The tale of Tomas and Andrey

By Avenell Dave

Have you noticed why the first team is not doing so well?

A few tired legs, a failure by Le Boss to mix things up a bit and a lack of experience pretty much sums it up in my opinion.

Steve Claridge was on Radio 5 recently and waxed lyrical about Thomas Vermaelen but said that a shortish ball-playing centre-back was not exactly what Arsenal needed, and that despite impressive performances going forward, he had been at fault for a number of Arsenal's goals.

Maybe.

But the fact is, while most of us have got very frustrated at the enduring fitness battle Tomas Rosicky has had over the past 20 months, he has brought something to the team that has been lost with his absence.

I admit, I wanted Arsene Wenger to sign someone to replace Rosicky in the summer and next year that may well be the case.

Wenger doesn't believe wingers can play at their top level beyond 30 because of the need for fitness and pace - and at 29 and in the last year of his contract, it will be interesting to see if Wenger maintains the same stance he had (incorrectly in my opinion) with Robert Pires, Sylvain Wiltord and others.

But his maturity, experience and impact on the rest of the team cannot be under-estimated.

Rosicky knows when to pass, when to shoot, how to involve others and how to support Cesc Fabregas in conducting the orchestra. No wonder he is known as 'Little Mozart' in his homeland, the Czech Republic.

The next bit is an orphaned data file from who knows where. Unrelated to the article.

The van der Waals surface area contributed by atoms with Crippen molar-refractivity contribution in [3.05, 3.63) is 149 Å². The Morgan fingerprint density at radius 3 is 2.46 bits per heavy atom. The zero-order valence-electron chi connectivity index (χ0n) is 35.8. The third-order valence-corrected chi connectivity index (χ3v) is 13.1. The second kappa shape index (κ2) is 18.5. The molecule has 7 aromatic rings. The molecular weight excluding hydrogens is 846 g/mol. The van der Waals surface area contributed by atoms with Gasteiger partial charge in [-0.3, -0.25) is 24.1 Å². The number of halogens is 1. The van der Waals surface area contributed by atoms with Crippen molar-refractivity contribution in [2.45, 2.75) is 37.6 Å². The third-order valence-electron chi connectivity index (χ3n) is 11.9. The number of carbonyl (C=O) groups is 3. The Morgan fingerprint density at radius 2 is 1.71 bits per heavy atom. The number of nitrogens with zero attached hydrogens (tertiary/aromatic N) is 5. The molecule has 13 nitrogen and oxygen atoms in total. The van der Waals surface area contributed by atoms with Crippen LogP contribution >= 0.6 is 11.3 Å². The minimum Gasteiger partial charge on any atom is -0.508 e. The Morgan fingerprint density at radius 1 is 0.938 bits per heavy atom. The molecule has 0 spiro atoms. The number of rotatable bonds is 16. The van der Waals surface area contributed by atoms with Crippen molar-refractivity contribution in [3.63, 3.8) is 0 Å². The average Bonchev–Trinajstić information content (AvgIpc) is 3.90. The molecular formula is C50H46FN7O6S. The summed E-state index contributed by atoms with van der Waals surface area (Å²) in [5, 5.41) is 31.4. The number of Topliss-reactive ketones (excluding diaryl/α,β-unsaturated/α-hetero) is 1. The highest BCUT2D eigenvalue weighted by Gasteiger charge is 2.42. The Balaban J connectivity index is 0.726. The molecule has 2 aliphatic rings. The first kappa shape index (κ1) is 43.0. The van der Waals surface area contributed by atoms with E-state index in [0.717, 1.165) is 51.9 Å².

Without him, the side lacks balance and dynamism and the experience to close games down and the fact that he is again missing this lunchtime is a real loss for the Gunners.

That means Andrey Arshavin has even more pressure on him to deliver the sort of performance we have seen so often since he first donned an Arsenal shirt earlier this year.

We all know what the Russian can do. He is quick, clever and has an eye for goal and how we need a great performance from him tomorrow.

But he has been subdued of late. Notwithstanding the goal he scored against Birmingham City the other week, he still looked isolated, slightly disinterested and a passenger for much of the game. The same was true at West Ham last Sunday.

So today, Arshavin has to do what we know he is capable of - and that is to take his chances, to cut T*tt*nh*m apart.

He is capable of winning big matches and a convincing win tomorrow would be a great fillip after recent frustrations.

We have a handful of games before the next interminable international break, which will hopefully give Theo Walcott, Rosicky and others the chance to recover.

But in the meantime it's up to Arshavin to show why he is one of the greatest players on earth and remind the sheisters from the L*ne who is the top club in North London.